Our father also acquired an old bobsled for logging, built like a small horse-drawn wagon but with ski-like runners instead of wheels. For snow machining with the family in bitter weather, he constructed a plywood box, painted vivid orange and open only at the back, to ride on the bobsled. With kids tucked safely inside the “Turtle” and our mother pressing her hooded face into his warm back, our father could cross the lake in cold windy weather scrunched behind the windshield and his family in tow, protected and warm.

Daddy was horrified when the bobsled tipped over on rough ground, but for us little ones that was part of the fun.

While we kids were quite small, all five of us could cram into our mother’s Supercub on floats for the quick flight over to Snohomish Lake to picnic on a sandy little beach, or on a longer journey to the Nowitna River to search for the agates my father worked into jewelry. Or we piled into Daddy’s Cessna 180 for wheeled landings when we visited Fairbanks for appointments, visiting and eating at TikTok or the TikiCove. We flew to the Kantishna airstrip to visit Celia Hunter and Ginny Wood when those well-known adventurers and early environmentalists operated Camp Denali. We flew to Purkey Pile, Farewell and McGrath to visit friends there.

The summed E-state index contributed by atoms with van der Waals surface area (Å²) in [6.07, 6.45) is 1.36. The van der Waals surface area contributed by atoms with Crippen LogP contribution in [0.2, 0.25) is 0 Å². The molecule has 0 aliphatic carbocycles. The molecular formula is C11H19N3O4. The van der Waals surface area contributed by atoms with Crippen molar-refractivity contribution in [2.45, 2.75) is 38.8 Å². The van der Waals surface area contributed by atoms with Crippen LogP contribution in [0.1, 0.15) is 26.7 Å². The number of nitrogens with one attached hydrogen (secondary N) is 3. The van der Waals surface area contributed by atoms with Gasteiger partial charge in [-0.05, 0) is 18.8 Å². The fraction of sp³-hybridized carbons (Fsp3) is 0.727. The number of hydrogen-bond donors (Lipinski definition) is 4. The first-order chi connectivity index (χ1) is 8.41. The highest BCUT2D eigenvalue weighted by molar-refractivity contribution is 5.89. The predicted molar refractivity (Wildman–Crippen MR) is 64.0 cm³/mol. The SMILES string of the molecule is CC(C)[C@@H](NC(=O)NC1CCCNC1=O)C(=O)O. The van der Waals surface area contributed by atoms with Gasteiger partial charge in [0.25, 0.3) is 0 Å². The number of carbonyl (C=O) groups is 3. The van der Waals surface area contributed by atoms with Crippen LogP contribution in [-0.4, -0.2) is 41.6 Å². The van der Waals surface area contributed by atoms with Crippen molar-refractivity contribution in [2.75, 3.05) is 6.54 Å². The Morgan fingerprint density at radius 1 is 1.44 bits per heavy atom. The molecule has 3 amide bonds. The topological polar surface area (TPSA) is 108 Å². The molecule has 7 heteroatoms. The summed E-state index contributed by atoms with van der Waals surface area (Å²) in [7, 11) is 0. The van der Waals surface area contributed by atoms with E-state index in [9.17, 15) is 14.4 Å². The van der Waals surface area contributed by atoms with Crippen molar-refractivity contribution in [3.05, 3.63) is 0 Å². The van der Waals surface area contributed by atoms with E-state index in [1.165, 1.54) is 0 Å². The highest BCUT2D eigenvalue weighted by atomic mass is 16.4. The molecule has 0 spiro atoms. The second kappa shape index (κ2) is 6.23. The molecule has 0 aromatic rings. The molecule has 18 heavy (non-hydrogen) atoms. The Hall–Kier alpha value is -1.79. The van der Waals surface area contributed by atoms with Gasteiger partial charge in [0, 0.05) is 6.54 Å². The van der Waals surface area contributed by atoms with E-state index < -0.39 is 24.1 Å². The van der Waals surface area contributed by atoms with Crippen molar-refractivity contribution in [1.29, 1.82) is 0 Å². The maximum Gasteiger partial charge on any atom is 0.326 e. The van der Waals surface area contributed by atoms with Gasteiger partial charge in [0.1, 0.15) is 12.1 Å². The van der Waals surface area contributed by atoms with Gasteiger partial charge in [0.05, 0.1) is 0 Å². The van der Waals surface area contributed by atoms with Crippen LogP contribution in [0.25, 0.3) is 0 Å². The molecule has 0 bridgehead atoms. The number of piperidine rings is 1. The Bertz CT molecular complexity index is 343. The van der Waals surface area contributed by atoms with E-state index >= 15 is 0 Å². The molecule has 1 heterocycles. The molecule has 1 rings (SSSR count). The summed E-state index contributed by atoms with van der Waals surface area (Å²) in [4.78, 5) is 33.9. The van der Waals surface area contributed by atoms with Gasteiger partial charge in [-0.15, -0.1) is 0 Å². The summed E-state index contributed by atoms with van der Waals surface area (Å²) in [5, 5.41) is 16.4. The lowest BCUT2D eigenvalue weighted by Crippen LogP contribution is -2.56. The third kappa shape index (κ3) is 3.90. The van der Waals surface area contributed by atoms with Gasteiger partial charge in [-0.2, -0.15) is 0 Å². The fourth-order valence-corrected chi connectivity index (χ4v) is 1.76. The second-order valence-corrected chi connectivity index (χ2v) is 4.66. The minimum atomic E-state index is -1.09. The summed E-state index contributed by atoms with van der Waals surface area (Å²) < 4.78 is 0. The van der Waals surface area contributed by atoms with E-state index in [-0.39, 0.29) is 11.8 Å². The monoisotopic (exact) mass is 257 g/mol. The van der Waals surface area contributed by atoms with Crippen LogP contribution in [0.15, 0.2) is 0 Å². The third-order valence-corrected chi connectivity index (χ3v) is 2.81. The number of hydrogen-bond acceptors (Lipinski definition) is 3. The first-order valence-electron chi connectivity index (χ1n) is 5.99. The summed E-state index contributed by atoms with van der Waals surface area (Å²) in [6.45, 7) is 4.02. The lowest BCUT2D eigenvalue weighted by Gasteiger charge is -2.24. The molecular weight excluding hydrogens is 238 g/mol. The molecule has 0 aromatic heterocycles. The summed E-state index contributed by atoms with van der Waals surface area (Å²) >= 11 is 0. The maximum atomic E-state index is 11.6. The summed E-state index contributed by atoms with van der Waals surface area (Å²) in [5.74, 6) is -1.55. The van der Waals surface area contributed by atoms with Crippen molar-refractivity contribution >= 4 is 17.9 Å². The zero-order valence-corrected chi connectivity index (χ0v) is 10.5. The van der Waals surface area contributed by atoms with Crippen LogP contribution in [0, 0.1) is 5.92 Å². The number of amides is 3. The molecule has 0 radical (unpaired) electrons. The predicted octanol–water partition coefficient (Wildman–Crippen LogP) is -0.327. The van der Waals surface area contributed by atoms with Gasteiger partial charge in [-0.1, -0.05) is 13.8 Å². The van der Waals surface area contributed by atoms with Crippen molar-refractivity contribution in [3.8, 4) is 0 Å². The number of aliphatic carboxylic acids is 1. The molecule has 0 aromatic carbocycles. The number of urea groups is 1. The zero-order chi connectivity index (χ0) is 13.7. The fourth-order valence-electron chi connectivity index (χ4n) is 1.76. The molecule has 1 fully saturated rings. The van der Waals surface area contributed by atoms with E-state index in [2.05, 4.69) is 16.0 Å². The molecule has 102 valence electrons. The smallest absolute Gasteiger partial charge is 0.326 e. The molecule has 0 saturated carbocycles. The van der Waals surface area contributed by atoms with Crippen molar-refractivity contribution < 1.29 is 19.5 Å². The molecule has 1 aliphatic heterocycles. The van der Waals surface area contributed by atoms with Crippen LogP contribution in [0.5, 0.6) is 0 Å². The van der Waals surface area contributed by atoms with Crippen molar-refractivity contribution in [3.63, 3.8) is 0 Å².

Some journeys took us farther afield. I vividly recall flights to our father’s cabin on the Kobuk River near Shungnak, where we picked blueberries, fished for grayling, and visited the wonderful friends he’d made while working there in the early 1950s. We flew to Manley Hot Springs, where legendary aircraft mechanic Cy Hetherington performed maintenance work on the Cessna while our mother visited with his fun, peppery wife Daisy.

Even into their 60s and 70s, our parents continued to travel. Several times Daddy chauffeured us in his 22-foot riverboat to move our sled dogs to Fairbanks where we attended college. He also used that boat to haul supplies out to our remote trapline cabin when a summer horse trek stalled out there for two months, and the Supercub to move supplies for us in winter and summer to other distant camps, with or without one of us along.

Our parents are gone now, as are the old folks of Shungnak and the Hetheringtons. Today my sister Miki and I wear float coats in the boat and the dog knows she’s not allowed on the bow. Our parents were not reckless for their time; they did put their little kids in life vests when boating and seat belts when flying, but during the 1960s people took daily risks in stride.

Of our childhood rambling, I best remember snuggling down in old Turtle for the long journey across the lake as we returned home, often in the dark after visiting neighbors and collecting mail, as well as similar trips undertaken by boat when wind stirred up the lake and waves slapped our sturdy boat as it plowed steadily homeward. I did not realize at the time how lucky I was to live in the beautiful wilderness, and to have adventurous, fun-loving parents who loved sharing this extraordinary life with their impressionable children.

Trappers and lifelong Bush residents Miki and Julie Collins have written three books. They live in Lake Minchumina.